In the end, Gregg doesn’t put all of his cards out on the table. While he pays positive notice to the rule of law, he only focuses in on a certain type of law, which is liberal. No mention is made in his article, or even at the PovertyCure website, that decidedly non-liberal (or, if you prefer, pre-liberal) societies in human history have had a great deal of respect for the rule of law. The Romans, and their Byzantine heirs, had a sophisticated legal system which, though imperfect, upheld the rule of law while also retaining rules governing property that contemporary liberals like Gregg find abhorrent. A modern society stepping out of the darkness of tyranny or civil war can, on the one hand, embrace the idea of the rule of law while, on the other, rejecting the unchecked market-driven mentality that Gregg and his associates stand by. This doesn’t mean paving the way for mass expropriation of industries or burdensome taxation schemes. However, what it does mean is that when the common good is put at risk by unfettered capitalism or liberties which corrode the moral order, the state can intervene in accordance with established, preexisting laws. That same state could, consistent with its legal code, also choose to keep its hands off any number of issues, including abortion, euthanasia, and blasphemy. That is, it could provide, through its particular iteration of the rule of law, the sort of freedoms that the triumph of liberalism inevitably sets loose in the world.

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2 comments

  1. I dunno, Mod, but from my reading of the papal encyclicals as regards CST, the rights expressed by the popes include the right to labor, and to keep the fruits of one’s own labors, the right to a system of law which regulates matters as near as possible to the matters being regulated, the right to assemble voluntarily to take steps to help one’s self and others, and the right to practice one’s faith.

    While I would agree with you that the current “laissez-faire for financiers” system is an imperfect fit with CST, I would like to point out that our Pontiffs have also had a lot of very critical things to say about the current socialist system of governments in Europe and North America, with its wholesale expropriation from the productive and the subsequent distribution to ‘consumers’, the tendency towards top-down planning (which often does not take into consideration local conditions), the tendency towards channelling charity through “official” channels, and the current process of discouraging people from doing more than talking about their faith.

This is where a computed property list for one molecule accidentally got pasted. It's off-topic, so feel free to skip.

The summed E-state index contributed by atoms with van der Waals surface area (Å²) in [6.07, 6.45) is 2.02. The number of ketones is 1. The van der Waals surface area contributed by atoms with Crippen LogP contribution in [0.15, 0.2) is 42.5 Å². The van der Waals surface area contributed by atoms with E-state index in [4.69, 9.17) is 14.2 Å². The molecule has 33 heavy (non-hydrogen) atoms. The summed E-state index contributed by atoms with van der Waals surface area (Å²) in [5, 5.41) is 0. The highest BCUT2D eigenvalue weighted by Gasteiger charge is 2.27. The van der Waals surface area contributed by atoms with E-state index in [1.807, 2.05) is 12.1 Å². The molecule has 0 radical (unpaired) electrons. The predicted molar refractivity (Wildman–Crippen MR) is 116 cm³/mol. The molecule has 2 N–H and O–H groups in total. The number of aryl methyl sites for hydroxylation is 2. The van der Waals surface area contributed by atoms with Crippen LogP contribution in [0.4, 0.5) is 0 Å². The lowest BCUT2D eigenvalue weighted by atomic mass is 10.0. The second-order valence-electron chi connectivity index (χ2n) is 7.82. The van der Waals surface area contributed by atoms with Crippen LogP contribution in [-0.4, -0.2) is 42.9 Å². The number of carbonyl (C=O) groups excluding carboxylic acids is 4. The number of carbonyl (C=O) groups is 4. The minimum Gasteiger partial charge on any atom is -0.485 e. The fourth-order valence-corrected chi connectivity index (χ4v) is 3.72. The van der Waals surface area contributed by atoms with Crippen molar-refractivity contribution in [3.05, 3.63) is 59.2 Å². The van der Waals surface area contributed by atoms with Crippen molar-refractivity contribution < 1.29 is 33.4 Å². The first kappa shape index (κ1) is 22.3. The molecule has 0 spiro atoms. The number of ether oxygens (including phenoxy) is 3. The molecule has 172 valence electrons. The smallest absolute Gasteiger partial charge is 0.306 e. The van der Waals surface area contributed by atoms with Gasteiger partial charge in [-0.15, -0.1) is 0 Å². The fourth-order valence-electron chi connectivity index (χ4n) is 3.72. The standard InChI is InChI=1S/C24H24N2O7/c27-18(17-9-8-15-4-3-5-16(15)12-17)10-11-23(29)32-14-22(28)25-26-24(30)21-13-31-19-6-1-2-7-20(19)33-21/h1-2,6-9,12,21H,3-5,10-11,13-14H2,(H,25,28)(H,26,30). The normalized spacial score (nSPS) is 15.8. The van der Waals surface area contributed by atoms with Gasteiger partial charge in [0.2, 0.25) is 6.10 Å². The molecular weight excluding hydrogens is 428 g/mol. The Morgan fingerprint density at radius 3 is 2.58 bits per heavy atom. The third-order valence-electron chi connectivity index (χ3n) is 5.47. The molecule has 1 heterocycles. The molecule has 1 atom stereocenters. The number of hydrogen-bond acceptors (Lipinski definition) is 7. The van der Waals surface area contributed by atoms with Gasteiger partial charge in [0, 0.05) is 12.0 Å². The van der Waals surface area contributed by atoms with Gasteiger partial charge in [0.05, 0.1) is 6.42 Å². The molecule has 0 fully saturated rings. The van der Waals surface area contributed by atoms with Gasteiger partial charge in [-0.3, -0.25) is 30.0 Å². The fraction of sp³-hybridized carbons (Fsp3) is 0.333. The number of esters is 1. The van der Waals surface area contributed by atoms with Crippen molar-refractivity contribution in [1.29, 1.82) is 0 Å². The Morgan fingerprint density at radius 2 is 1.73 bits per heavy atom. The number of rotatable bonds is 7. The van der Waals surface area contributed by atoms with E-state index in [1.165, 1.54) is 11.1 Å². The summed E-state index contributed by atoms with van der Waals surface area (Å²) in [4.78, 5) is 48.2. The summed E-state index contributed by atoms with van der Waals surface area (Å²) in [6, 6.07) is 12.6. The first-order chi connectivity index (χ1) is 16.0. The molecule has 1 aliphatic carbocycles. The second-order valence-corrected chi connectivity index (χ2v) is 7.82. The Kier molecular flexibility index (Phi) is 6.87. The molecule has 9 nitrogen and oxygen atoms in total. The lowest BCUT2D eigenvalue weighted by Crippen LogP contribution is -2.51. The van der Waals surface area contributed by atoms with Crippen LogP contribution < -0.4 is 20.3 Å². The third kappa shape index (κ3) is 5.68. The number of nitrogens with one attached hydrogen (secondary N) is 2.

I believe that a tendency among those who advocate CST to excoriate capitalism, but to ignore socialism and its inadequacies, does not adequately express what Catholic Social Teaching has long taught us.

    1. My point here was less to focus on what type of rule of law CST ordains and to instead suggest that the “rule of law” is not neutral, and can come in many different shapes and sizes. Believing in a rule of law neither endorses nor precludes socialism, just as it neither endorses nor precludes capitalism. I am incredulous toward this ostensibly neutral concept of the rule of law advanced by Gregg and other Actonites, as if “the rule of law” must go hand-in-hand with a society that is effectively neoliberal, if not libertarian.

      I am in no way, shape, or form a proponent of top-down economic planning or regulation except in those circumstances where bottom-up and private approaches are inadequate. And that’s the kicker. When people wave the flag of subsidiarity, they often ignore the fact that not every decision can be taken at an extremely local level, and that some matters, such as collective action problems, have to be addressed at the macro-level.

      Again, my more modest point in this entry is to highlight that while the “rule of law” in and of itself is good, “the rule of law,” taken alone, does not mean “the rule of libertarian law” (or any other variant of liberalism). The “rule of Roman law” just like “the rule of Byzantine law” were historical realities that had nothing whatsoever to do with economic liberalism.